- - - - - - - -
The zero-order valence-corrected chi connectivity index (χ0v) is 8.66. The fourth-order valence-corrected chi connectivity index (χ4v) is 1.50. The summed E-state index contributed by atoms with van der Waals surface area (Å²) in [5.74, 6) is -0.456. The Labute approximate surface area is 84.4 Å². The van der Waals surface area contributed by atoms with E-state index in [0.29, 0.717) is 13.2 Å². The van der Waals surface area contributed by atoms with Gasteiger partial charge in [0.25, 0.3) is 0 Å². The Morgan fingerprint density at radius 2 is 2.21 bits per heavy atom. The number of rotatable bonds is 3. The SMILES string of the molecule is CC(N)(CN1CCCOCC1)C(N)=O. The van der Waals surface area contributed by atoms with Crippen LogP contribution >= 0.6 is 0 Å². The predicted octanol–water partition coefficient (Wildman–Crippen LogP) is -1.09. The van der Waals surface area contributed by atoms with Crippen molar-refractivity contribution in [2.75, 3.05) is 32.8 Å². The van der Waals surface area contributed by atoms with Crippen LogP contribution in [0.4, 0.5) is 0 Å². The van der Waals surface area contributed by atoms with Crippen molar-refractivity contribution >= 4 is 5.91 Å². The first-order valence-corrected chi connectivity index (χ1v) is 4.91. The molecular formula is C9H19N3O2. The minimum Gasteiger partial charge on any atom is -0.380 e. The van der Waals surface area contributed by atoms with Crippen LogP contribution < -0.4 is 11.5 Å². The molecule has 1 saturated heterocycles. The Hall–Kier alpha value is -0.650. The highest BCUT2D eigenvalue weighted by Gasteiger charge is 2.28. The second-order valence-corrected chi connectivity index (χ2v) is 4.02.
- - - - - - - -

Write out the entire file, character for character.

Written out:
The zero-order valence-corrected chi connectivity index (χ0v) is 8.66. The fourth-order valence-corrected chi connectivity index (χ4v) is 1.50. The summed E-state index contributed by atoms with van der Waals surface area (Å²) in [5.74, 6) is -0.456. The Labute approximate surface area is 84.4 Å². The van der Waals surface area contributed by atoms with E-state index in [0.29, 0.717) is 13.2 Å². The van der Waals surface area contributed by atoms with Gasteiger partial charge in [0.25, 0.3) is 0 Å². The Morgan fingerprint density at radius 2 is 2.21 bits per heavy atom. The number of rotatable bonds is 3. The SMILES string of the molecule is CC(N)(CN1CCCOCC1)C(N)=O. The van der Waals surface area contributed by atoms with Crippen LogP contribution >= 0.6 is 0 Å². The predicted octanol–water partition coefficient (Wildman–Crippen LogP) is -1.09. The van der Waals surface area contributed by atoms with Crippen molar-refractivity contribution in [2.75, 3.05) is 32.8 Å². The van der Waals surface area contributed by atoms with Crippen LogP contribution in [0.4, 0.5) is 0 Å². The van der Waals surface area contributed by atoms with Crippen molar-refractivity contribution >= 4 is 5.91 Å². The first-order valence-corrected chi connectivity index (χ1v) is 4.91. The molecular formula is C9H19N3O2. The minimum Gasteiger partial charge on any atom is -0.380 e. The van der Waals surface area contributed by atoms with Crippen LogP contribution < -0.4 is 11.5 Å². The molecule has 1 saturated heterocycles. The Hall–Kier alpha value is -0.650. The highest BCUT2D eigenvalue weighted by Gasteiger charge is 2.28. The second-order valence-corrected chi connectivity index (χ2v) is 4.02.